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Associated Press
September 22, 2001

Bin Laden Evidence Report Planned


WASHINGTON -- U.S. intelligence agencies are collaborating on a report to detail evidence linking Osama bin Laden to last week's terror attacks, a U.S. official said. So far, the Bush administration has offered little public information that points to his involvement.

It is unclear whether the report will be made public. White House officials said Friday they eventually will outline to the American people the case against bin Laden to justify military or other U.S. action. To date, an intercepted telephone call, one hijacker's apparent name and bin Laden's own declarations and history constitute the only public evidence linking the exiled Saudi multimillionaire to the attacks.

U.S. officials say more evidence exists, but they won't say what it is because of the continuing FBI investigation. One official, speaking on condition of anonymity, said Friday such material will be included in the intelligence report in preparation.

Intelligence officials fear that going public with evidence might compromise their sources of information. Members of Congress privy to secret briefings seem equally convinced of bin Laden's involvement.

Officials also say they are investigating all possibilities, including that other terrorist organizations or countries had a hand in the attacks.

Bin Laden is hiding in Afghanistan. The Taliban militia, the ruling power in the southwest Asian country, has refused to turn him over to the United States and demanded the U.S. government make its case.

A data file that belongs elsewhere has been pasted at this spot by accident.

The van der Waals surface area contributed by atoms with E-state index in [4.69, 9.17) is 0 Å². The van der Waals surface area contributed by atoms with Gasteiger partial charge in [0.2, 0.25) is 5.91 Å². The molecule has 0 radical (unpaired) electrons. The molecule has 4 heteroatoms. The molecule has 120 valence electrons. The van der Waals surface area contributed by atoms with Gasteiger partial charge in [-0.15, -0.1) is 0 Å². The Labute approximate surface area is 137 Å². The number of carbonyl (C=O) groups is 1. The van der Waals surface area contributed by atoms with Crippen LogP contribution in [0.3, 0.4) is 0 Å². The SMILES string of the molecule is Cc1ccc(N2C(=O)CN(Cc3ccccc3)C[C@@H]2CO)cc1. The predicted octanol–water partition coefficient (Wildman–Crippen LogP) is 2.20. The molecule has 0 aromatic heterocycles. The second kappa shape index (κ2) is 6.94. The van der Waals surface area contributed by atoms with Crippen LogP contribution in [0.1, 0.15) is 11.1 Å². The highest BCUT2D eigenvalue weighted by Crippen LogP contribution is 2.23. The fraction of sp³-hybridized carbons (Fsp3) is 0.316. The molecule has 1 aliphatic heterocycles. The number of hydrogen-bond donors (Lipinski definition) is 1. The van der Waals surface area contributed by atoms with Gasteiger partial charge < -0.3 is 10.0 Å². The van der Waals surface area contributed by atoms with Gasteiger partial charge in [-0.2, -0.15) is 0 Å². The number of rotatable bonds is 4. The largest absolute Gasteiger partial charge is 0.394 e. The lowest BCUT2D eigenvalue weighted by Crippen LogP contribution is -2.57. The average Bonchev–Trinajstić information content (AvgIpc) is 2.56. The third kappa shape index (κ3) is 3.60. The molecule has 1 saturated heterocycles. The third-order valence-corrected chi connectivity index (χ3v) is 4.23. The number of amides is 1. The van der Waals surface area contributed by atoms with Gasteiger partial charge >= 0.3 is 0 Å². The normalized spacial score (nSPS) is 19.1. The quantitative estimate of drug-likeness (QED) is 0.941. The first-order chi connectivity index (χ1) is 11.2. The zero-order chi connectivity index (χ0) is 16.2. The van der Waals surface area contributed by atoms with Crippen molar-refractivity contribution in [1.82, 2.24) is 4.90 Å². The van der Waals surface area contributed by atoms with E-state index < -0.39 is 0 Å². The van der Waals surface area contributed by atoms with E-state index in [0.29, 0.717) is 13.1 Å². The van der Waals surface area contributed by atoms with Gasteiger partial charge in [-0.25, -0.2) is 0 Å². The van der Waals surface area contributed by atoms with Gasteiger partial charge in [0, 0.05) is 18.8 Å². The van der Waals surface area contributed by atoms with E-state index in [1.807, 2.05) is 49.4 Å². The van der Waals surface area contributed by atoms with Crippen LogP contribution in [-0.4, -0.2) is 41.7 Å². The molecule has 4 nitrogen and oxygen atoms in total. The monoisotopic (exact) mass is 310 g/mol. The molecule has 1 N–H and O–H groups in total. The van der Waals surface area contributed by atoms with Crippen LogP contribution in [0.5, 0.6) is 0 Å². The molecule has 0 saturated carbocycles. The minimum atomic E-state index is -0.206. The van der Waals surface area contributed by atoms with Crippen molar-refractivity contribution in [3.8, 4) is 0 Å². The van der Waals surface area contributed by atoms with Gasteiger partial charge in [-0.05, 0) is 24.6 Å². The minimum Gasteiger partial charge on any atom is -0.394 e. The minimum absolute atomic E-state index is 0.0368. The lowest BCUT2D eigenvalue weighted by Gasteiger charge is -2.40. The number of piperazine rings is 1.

The most direct evidence of bin Laden's association was provided by Sen. Orrin Hatch, R-Utah, last week.

Shortly after the Sept. 11 attacks on the World Trade Center and the Pentagon, U.S. intelligence intercepted a phone call between two known associates of bin Laden, in which they said they had struck two targets in the United States, Hatch said.

Authorities also have connected the name of one of the 19 suspected hijackers to bin Laden.

In August, Khalid al-Midhar was placed on a watch list after U.S. intelligence agencies received information that a man with that name had been seen meeting with associates of bin Laden in Malaysia, officials have said.

It's not known if the same man perished on the American Airlines jet that crashed into the Pentagon. The hijacker known as al-Midhar may have been using a false name, officials have said.

The rest of the revealed evidence that seemingly ties bin Laden to the attack is circumstantial at best.

Bin Laden himself reportedly rejoiced after the successful attacks but denied involvement.

He has the wealth and organization to pull it off, U.S. officials said. His groups are known for meticulous planning of attacks.

He's also believed to have conducted simultaneous attacks at multiple locations before - when the U.S. embassies in Kenya and Tanzania were bombed in 1998. He has been linked to the first World Trade Center bombing in 1993 and last year's attack on the USS Cole.

Bin Laden has declared war on the United States, threatened to conduct major attacks on U.S. soil and said all Americans are targets. His prime grievance appears to be that U.S. troops are in his native Saudi Arabia, which he consider desecration of sacred soil.

Since the attacks, the U.S. government has been using increasingly strong language to describe bin Laden.

Within hours, U.S. officials identified him as a suspect in organizing the attacks. Two days later, Secretary of State Colin Powell called him the "prime suspect."

Monday, President Bush said bin Laden was "Wanted, dead or alive."

Steven Aftergood, head of the Project on Government Secrecy for the Washington-based Federation of American Scientists, asked the government to provide at least a minimal explanation for its statements.

"We have yet to hear a clear statement of bin Laden's responsibility for the Sept. 11 attacks," Aftergood said. "What we have heard is innuendo and vague talk of links of an unspecified nature. That is a very fragile foundation for an extended military campaign."

Copyright 2001 Associated Press

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